First leopard cubs born in captivity in Peru climb trees and greet visitors at a Lima zoo

by Madison Thomas
1 comment
Peruvian Leopard Cubs

The initial two leopard cubs to be born in captivity in Peru have commenced their tree-climbing ventures within the confines of a Lima zoo. This marked their inaugural introduction to the public eye.

These cubs, one male and one female, exhibited their small fangs and strolled in circular patterns as a zookeeper carefully retrieved them from their burrows, gently gripping them by the neck. Their eyes, notable for their size, were a shimmering shade of gray.

At just slightly over three months of age, these sibling cubs had been nourished with milk until recently when they experienced their first taste of meat.

Leo and Mali, the parents of the cubs, are both three years old and were relocated to Peru in 2021 from a municipal zoo in Leon, Mexico.

Giovanna Yépez, the assistant manager of zoology at the Parque de las Leyendas zoo, articulated their decision: “Based on the idea of preserving many species and promoting an adequate, controlled reproduction, we made the decision to give a young couple the opportunity to have offspring.”

As visitors gazed in awe at the cubs, treating them with the adoration reserved for cute kittens, the female cub, displaying a protective instinct for her sibling, attempted to nip at the leg of one of their caregivers. However, her youth and lack of expertise hindered her from achieving her intended objective.

These newborns have yet to be bestowed with names. The zoo has plans to organize a contest allowing the public to participate in naming them.

Panthera pardus leopards, the species to which these newborns belong, are categorized as vulnerable on the International Union for Conservation of Nature’s red list. Notably, these four individuals represent the entirety of the known leopard population residing in Peru.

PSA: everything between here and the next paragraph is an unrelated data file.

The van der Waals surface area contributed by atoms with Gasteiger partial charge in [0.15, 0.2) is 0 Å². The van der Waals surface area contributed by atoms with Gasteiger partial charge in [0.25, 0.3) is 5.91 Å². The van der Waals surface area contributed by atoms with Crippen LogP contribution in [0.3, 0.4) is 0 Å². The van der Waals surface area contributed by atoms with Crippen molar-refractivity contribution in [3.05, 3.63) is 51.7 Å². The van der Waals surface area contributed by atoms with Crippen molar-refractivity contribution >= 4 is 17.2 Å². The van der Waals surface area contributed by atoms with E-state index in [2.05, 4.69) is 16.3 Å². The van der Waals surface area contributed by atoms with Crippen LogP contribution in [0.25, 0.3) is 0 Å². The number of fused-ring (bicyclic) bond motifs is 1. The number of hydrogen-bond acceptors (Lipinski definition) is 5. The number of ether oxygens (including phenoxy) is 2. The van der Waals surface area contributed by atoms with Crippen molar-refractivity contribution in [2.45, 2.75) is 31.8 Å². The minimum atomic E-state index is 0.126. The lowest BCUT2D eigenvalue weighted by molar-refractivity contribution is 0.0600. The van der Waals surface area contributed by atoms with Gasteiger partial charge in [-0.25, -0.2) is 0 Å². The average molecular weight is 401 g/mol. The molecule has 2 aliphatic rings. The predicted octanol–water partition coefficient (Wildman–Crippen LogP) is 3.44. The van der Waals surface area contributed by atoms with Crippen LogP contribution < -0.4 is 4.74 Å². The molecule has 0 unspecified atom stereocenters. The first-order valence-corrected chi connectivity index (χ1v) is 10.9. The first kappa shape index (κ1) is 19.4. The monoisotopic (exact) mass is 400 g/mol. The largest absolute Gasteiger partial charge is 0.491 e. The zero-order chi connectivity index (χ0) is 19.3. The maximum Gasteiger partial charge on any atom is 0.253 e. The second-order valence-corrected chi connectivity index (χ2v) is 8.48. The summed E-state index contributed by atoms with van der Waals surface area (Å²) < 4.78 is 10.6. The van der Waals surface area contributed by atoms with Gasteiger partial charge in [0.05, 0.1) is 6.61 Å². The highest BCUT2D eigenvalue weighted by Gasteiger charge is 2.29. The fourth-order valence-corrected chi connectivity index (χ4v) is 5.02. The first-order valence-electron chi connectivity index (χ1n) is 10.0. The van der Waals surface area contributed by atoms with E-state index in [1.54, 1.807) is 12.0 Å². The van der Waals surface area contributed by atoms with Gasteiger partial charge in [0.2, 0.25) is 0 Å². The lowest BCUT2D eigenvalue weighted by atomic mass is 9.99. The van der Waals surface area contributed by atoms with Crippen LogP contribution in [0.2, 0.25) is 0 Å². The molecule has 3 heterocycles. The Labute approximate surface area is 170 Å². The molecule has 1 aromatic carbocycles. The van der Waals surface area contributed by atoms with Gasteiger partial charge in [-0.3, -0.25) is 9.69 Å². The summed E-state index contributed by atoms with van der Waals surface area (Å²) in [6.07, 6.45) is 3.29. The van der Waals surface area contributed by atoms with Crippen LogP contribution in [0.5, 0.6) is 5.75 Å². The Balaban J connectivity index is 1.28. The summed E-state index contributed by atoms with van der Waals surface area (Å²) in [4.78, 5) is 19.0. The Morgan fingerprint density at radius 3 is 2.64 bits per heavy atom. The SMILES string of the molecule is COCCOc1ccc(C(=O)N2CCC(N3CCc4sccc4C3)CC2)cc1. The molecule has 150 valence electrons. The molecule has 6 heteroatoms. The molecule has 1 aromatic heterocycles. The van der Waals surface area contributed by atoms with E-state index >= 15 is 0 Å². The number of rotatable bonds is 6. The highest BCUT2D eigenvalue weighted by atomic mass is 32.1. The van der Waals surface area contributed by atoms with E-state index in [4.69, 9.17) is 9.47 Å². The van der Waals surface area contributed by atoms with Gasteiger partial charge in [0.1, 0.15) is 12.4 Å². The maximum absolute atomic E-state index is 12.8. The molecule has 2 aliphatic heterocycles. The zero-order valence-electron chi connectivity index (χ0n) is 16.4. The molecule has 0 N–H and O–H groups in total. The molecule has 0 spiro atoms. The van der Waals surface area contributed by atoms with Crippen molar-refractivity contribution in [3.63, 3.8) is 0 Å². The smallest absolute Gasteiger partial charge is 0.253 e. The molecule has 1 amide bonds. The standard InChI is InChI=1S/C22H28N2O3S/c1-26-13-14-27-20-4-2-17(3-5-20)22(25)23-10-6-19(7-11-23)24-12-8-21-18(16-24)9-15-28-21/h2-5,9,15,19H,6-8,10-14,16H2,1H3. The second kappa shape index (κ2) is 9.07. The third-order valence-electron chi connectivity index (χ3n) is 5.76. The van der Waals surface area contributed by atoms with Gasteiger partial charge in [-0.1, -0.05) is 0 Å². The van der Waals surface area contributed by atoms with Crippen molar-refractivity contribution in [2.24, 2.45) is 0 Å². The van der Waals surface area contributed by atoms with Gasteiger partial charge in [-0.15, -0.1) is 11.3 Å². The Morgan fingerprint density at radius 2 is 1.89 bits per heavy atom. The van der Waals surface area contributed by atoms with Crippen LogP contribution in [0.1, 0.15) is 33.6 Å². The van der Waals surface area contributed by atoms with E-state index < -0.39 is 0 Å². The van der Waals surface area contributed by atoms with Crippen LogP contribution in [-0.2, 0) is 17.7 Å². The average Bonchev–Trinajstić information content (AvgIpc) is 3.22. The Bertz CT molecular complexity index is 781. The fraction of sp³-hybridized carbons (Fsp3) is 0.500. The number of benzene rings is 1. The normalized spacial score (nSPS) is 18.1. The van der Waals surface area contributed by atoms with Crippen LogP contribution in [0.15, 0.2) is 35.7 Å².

Frequently Asked Questions (FAQs) about Peruvian Leopard Cubs

Q: How did the first leopard cubs in Peru end up in captivity?

A: The cubs’ parents, Leo and Mali, were brought to Peru from a zoo in Leon, Mexico, in 2021 to promote controlled reproduction and preserve the species.

Q: What is the age of the leopard cubs?

A: The two cubs are just a little over 3 months old.

Q: What do the leopard cubs eat?

A: They were initially fed milk but have recently started consuming meat.

Q: What species of leopards are these cubs?

A: These cubs belong to the Panthera pardus species, which is classified as vulnerable on the red list of the International Union for Conservation of Nature.

Q: Do the cubs have names?

A: No, the cubs do not have names yet. The zoo plans to hold a contest for the public to suggest and decide their names.

Q: Why is this event significant for conservation?

A: These are the first leopard cubs born in captivity in Peru, shedding light on efforts to preserve this vulnerable species and promote controlled reproduction.

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1 comment

Nameless October 5, 2023 - 11:05 pm

why cubs no name yet? they shud have names already!


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